Having been born and lived all my life in Hungary, with an English father and Hungarianmother, I have always wanted to go to university in England and spend most of my summers working in England. Being bilingual gives me an ability to see both sides of the question, and examine things from different perspectives which I feel will be useful for my studies.
I am active outside school in subjects varying from writing a newsletter for the last decade,
playing and recently coaching football at local and national level, playing the cello to grade
7, winning a national young novelists' short story competition and singing in a choir.
My interest in the course and the subjects which it consists of arises from three sources:
Firstly, ever since I learnt about the Roman Empire and jurisprudence in history lessons I
have always had a general interest in law, the history of law and the use of law, but my real
determination to study law at an academic level came when a friend of mine was accused of
intending to commit murder and I was a character witness in his trial. This courtroom
experience at the age of 17 and the realisation that things are not black and white affected
me in a very direct way and ever since I have wanted to learn and understand more about how
the rules or constitution that governs our society evolved from the Ten Commandments into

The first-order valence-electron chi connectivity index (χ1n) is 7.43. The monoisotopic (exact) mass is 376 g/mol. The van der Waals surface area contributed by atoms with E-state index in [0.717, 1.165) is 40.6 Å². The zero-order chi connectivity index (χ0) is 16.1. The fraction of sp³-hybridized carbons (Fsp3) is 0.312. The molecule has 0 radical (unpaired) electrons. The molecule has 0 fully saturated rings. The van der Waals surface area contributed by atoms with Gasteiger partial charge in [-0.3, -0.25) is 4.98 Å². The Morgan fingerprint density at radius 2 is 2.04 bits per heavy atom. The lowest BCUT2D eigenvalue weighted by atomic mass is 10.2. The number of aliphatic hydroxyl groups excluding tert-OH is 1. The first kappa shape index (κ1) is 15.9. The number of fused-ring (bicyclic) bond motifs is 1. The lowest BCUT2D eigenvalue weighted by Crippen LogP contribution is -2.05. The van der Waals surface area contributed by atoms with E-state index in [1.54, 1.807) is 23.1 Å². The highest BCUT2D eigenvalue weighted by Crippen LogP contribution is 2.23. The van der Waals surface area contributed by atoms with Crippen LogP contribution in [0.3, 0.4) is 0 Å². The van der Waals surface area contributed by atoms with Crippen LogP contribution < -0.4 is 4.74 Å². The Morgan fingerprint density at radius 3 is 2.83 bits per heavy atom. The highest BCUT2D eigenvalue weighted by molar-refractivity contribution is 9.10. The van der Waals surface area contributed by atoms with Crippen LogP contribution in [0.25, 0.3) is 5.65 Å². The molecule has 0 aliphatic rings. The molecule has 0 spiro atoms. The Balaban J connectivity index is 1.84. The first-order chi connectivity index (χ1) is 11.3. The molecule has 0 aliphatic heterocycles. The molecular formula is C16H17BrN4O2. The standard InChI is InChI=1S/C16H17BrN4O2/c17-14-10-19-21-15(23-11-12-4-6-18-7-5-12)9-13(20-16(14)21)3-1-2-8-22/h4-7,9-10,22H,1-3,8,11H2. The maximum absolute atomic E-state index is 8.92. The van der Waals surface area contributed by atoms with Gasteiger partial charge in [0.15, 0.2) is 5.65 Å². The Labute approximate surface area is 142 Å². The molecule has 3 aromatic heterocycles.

Roman law and then into its current form.
Secondly, in primary school I was a member of a club called “Greenpici” (along the lines of
“Greenpeace”, “pici” meaning small in Hungarian) which was mainly about our natural
surroundings and environmental awareness. We visited several national parks, special
landscapes, planned and help build eco-friendly houses, learnt about green energy and took
part in various environment related competitions – now, several years later I have realised
that these are among the most valuable subjects I have learnt in life and studying them at an
academic level is perhaps an appropriate progression of my interest.
Thirdly, mathematics has always been among my strongest subjects (after primary school I
applied to and was accepted by a secondary school famous for its maths teaching) and later
when I studied economics in geography lessons it struck me as a more usable and applicable
version of maths with the beauty and logic of numbers and their correlations still remaining;
ever since I have had a great interest in economics, but having no lessons in this subject in
school (in Hungary very few schools offer economics at pre-university level because it isn't
part of the National Curriculum) limits me to extracurricular activities such as taking part
in the yearly student monetary competition organised by the Hungarian National Bank or helping
my girlfriend do her A-level economics homework with great enthusiasm.
Originally, I wanted to study Law as an undergraduate course, but after I discovered Land
Economy it seemed a course which is better fitting in regard to my various other interests and
abilities, especially since it is a much broader course which – as a first degree – is exactly
what I am looking for. I have travelled quite widely in Europe and been struck by the
differing attitudes that different peoples have towards their surroundings and other countries
and this could be very interesting to study from the viewpoint of this course. An
undergraduate degree combining my academic eagerness to understand law, my strengths in Maths
and my interest in economics and my love of nature and our surrounding environment seems
composed for me. The fact that is at Cambridge only adds to its appeal.
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